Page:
In the second tapered portion proximal to the first (distal) tapered portion, a plurality of spaced marker bands are disposed, formed integrally with the core. The plurality of marker bands are, for example, formed by grinding a plurality of grooves in the core so as to form alternating regions of greater and lesser core diameter, i.e. marker bands and grooves, respectively. The integral marker bands provide a region of moderate radiopacity proximal to the highly opaque tip. The integral marker bands are formed out of the core itself and thus need not be separately attached to the core. Furthermore, the alternating band and groove structure can improve the flexibility of the guidewire and can aid an attending physician in monitoring the position of the guidewire without fully obstructing visualization of arteries in which the guidewire has been inserted.
These and other objects, advantages and features of the invention will become better understood from the following detailed description that describes a preferred embodiment of the invention in conjunction with the accompanying drawings.
FIG. 1 is a diagrammatic view showing a blood vessel that has been occluded with deposits along an inner wall and showing the positioning of a flexible guidewire within the blood vessel;
FIG. 2 is a view of a flexible guidewire constructed in accordance with the invention as it appears when viewed on a fluoroscopic examining screen;
FIG. 3 is an elevational segmented view of a flexible guidewire constructed in accordance with the invention; and
FIG. 4 is an elevational segmented view of the marker bands of one embodiment of the invention.
Turning now to the drawings, FIG. 1 illustrates a distal portion of a flexible, small diameter guidewire 10 that can be guided through a patient cardiovascular system. A distal end of the guidewire is shown in FIG. 1 within a region in a blood vessel 12 having occlusions 14 which restrict blood flow through the blood vessel 12. The guidewire 10 is long enough to be routed from a patient entry point through the patient to the obstructed blood vessel region. As the guidewire 10 is inserted along the tortuous path to the obstructed blood vessel region, an attending physician conducting the procedure monitors progress of the guidewire 10 on a viewing screen.
The FIG. 1 depiction illustrates use of a guidewire for routing a balloon catheter 20 to the vicinity of the obstructions 14. The balloon catheter 20 includes a passageway or lumen (not shown) that extends from a proximal location outside the patient to a distally located balloon 22. Fluid is routed into the catheter through this lumen to inflate the balloon 22. A distal tip portion 24 of the catheter 20 includes a marker band 26 to aid the attending physician in monitoring balloon catheter progress as it is positioned within the patient. A second, center passageway or lumen in the catheter 20 has a diameter sufficient to accommodate the guidewire 10 so that once the guidewire is properly positioned within the subject, the catheter 20 can be slid over the guidewire.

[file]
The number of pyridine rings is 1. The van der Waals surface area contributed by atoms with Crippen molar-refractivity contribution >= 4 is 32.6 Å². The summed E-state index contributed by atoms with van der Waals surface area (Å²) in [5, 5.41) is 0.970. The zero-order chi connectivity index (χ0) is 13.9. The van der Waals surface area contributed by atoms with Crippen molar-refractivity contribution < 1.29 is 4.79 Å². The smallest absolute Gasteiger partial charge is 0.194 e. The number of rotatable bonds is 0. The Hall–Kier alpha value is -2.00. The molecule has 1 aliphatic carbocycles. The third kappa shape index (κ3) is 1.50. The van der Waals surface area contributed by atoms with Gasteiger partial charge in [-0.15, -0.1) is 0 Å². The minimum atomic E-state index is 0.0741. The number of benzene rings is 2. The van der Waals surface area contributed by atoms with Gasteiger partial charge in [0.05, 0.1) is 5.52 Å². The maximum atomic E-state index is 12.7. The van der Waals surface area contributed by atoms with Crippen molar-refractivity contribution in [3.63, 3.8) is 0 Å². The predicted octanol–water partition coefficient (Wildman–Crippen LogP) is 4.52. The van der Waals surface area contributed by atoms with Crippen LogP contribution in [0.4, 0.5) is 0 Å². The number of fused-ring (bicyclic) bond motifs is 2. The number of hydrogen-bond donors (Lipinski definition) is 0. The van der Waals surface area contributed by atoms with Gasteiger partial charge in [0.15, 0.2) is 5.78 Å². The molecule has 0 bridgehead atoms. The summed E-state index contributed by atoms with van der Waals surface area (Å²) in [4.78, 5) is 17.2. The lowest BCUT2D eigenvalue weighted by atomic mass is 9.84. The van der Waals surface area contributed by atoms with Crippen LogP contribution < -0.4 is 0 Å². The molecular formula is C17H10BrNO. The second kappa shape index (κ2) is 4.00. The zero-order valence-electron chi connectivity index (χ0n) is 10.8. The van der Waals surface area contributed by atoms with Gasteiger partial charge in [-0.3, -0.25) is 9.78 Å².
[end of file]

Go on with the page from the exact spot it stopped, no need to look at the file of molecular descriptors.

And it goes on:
The distal tip portion of the guidewire 10 is flexible and can be bent to a predetermined configuration to facilitate routing the guidewire 10 along the cardiovascular system to the FIG. 1 region of the blood vessel 12. The pre-bent tip can be re-oriented by the physician. Torques applied to the proximal end of the guidewire are transmitted along the length of the guidewire and re-orient the distal tip to point in a desired direction.
In use, a distal end of the guidewire 10 is routed through a narrow passageway 14a in the obstruction 14 and the balloon catheter 20 slipped over the guidewire until the balloon 22 is located in the region 14 of obstructions within the blood vessel 12. The balloon 22 is then inflated and the balloon's outer surface contacts the obstruction 14. The inner walls of the obstruction 14 are compressed and a wider lumen or passageway created in the blood vessel 12.
FIG. 2 illustrates the image of the guidewire 10 which a physician would see while using the guidewire during angioplasty. As described in detail below, the guidewire 10 is constructed to include a first section 62 and a second section 52 of controlled radiopaqueness that appear when the blood vessel 12 is monitored on a viewing screen. Unlike a fully radiopaque guidewire, the visible section 62 is limited to the distal guidewire tip. Section 52 having bands 38 is visible to aid the physician in adequately tracing the guidewire during angioplasty, but minimizes interference with a post procedure angiogram. The interference is minimized because the radiopacity of the sections 52, 62 can be varied and most preferably the radiopacity of the second section 52 is less than the first section 62.
Turning now to FIG. 3, the guidewire 10 is seen to include a center metallic core 36 having a proximal uniform diameter portion 40 having a diameter D, extending well over half the length of the guidewire. Through not limited to any diameter, the diameter can be from 0.010-0.038 inch, and preferably 0.010-0.021 inch. To improve the depiction of details of the distal portion of the guidewire 10, this uniform diameter elongated portion 40 has been sectioned and a major portion of its length deleted from FIG. 3. The uniform diameter portion 40 is typically covered with a suitable coating to make its outer surface lubricous.
As also seen in FIG. 3, at the second section 52, core 36 includes grooves 37 and bands 38. Bands 38 are integral extensions of core 36 and are formed from core 36 as will be described hereinbelow. The sidewalls 38a of bands 38 can extend perpendicularly to the axis of the corewire such as illustrated in FIG. 3. Of course, other configurations of the sidewalls 38a of bands 38 are possible, such as sidewalls 38a extending at an angle other than 90 degrees from the corewire axis, extending as a curve rather than as a straight sidewall, etc.